The Tlingit had shamans as well. Every Tlingit shaman had a "Land Otter" spirit helper and had major medical and surgical knowledge. Tlingit shamans could only use their powers to harm other shamans, or to harm enemies of their people. They were not allowed to cure members of their own family. Shamans had particular garb they had to wear, and wore their hair in a specific way to symbolize their role.
The article then goes on to discuss whether or not the shamans existed pre-contact, and ends up deciding that they must have. It is an interesting question, and not one I have seen asked in other articles I have read on the subject of religion.

de Laguna, Frederica
1987 Atna and Tlingit Shamanism: Witchcraft on the Northwest Coast. Arctic Anthropology. 24: 84-100


  1. I read the shamanism article as well and found it quite interesting. Granted I was focused on the conflict between the Tlingit Shamans. I personally found it quite interesting that the Tlingit shamans could only seem to use their powers to harm others as opposed to other types of shamans or witch-doctors in various cultures that have both harming and healing abilities.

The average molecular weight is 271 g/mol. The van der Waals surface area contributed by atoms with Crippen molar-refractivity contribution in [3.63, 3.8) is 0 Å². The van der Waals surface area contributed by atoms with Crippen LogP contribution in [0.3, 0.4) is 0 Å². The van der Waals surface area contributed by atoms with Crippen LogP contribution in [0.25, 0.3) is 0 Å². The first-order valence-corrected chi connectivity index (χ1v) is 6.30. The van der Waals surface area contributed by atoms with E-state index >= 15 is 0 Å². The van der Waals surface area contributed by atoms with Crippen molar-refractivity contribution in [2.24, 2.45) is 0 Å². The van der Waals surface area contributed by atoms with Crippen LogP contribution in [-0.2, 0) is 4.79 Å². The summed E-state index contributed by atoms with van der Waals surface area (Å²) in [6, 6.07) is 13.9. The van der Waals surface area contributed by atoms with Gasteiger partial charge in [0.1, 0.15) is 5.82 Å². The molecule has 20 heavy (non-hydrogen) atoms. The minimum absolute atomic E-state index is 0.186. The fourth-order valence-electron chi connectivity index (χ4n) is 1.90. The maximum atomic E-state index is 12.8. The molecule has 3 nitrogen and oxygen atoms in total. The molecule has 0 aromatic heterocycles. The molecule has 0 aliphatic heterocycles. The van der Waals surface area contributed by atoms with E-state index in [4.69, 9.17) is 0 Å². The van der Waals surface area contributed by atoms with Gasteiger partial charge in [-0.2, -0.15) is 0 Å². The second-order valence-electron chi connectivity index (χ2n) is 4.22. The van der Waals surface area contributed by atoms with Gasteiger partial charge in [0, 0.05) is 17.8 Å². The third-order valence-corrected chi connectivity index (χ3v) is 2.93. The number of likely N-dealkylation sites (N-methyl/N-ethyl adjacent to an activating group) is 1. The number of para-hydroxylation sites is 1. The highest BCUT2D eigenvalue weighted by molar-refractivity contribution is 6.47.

2. The article about the dog hair blankets is very interesting. I had always thought that dogs were used for hunting and protection, so it is cool to hear about a different use for them. I also like that the discovery of these blankets was a result of a combination of oral histories and archaeological data; it just goes to show what can be accomplished when all sources of information are considered. In one of the articles I read about faunal remains on the coast of British Columbia, the authors reported a common occurrence of dog remains (Stewart and Stewart 1996). They said that the dogs were not food sources. Instead, they found seven dog skeletons buried with humans, suggesting that they had some kind of importance. In addition, they found some cut marks on a few of the dog faces, suggesting skinning or some other preparation of the carcasses. Although I do not know whether these dogs were "wool-dogs," it seems plausible that they were used in a similar way.

    Stewart, Frances and Kathlyn Stewart.
    1996 The Boardwalk and Grassy Bay Sites: Patterns of Seasonality and Subsistence on the Northern Northwest Coast, B.C. Canadian Journal of Archaeology 20: 39-60.

  3. The article pertaining to the dog hair blankets was quite intriguing. It is very interesting to hear of selective breeding for white dogs. I wonder, perhaps, how these animals were actually treated in life. Perhaps they were given special attention, as suggested by Britta. I would think that the dogs you talk about were kept alive and perhaps just shaved? Although, I suppose they could have been skinned, but that seems to be a waste of a perfectly reusable (once the hair grows back) resource. It's also interesting to learn that there was no real evidence of these blankets previous to this article.